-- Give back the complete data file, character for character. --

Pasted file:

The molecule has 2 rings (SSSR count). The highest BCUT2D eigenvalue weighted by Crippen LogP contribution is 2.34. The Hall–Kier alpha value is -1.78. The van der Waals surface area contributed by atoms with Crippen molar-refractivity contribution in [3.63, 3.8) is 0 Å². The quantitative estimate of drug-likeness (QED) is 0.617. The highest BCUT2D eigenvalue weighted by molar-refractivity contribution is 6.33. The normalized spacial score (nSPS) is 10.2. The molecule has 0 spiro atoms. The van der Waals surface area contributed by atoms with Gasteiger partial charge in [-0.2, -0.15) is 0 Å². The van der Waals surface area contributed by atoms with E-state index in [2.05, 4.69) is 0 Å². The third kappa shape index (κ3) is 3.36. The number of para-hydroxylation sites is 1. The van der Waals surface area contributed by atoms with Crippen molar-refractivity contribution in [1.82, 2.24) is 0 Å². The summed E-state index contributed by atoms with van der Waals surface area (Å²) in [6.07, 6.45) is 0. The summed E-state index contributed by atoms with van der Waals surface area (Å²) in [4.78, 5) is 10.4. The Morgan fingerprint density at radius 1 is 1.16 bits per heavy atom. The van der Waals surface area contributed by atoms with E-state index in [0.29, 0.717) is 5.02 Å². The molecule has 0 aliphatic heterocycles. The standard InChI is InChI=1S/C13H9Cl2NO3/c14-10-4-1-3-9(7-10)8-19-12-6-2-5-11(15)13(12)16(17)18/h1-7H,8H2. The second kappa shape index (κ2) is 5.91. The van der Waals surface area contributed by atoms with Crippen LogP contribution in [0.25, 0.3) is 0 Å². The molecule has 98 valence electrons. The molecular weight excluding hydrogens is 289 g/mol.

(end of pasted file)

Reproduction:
The molecule has 2 rings (SSSR count). The highest BCUT2D eigenvalue weighted by Crippen LogP contribution is 2.34. The Hall–Kier alpha value is -1.78. The van der Waals surface area contributed by atoms with Crippen molar-refractivity contribution in [3.63, 3.8) is 0 Å². The quantitative estimate of drug-likeness (QED) is 0.617. The highest BCUT2D eigenvalue weighted by molar-refractivity contribution is 6.33. The normalized spacial score (nSPS) is 10.2. The molecule has 0 spiro atoms. The van der Waals surface area contributed by atoms with Gasteiger partial charge in [-0.2, -0.15) is 0 Å². The van der Waals surface area contributed by atoms with E-state index in [2.05, 4.69) is 0 Å². The third kappa shape index (κ3) is 3.36. The number of para-hydroxylation sites is 1. The van der Waals surface area contributed by atoms with Crippen molar-refractivity contribution in [1.82, 2.24) is 0 Å². The summed E-state index contributed by atoms with van der Waals surface area (Å²) in [6.07, 6.45) is 0. The summed E-state index contributed by atoms with van der Waals surface area (Å²) in [4.78, 5) is 10.4. The Morgan fingerprint density at radius 1 is 1.16 bits per heavy atom. The van der Waals surface area contributed by atoms with E-state index in [0.29, 0.717) is 5.02 Å². The molecule has 0 aliphatic heterocycles. The standard InChI is InChI=1S/C13H9Cl2NO3/c14-10-4-1-3-9(7-10)8-19-12-6-2-5-11(15)13(12)16(17)18/h1-7H,8H2. The second kappa shape index (κ2) is 5.91. The van der Waals surface area contributed by atoms with Crippen LogP contribution in [0.25, 0.3) is 0 Å². The molecule has 98 valence electrons. The molecular weight excluding hydrogens is 289 g/mol.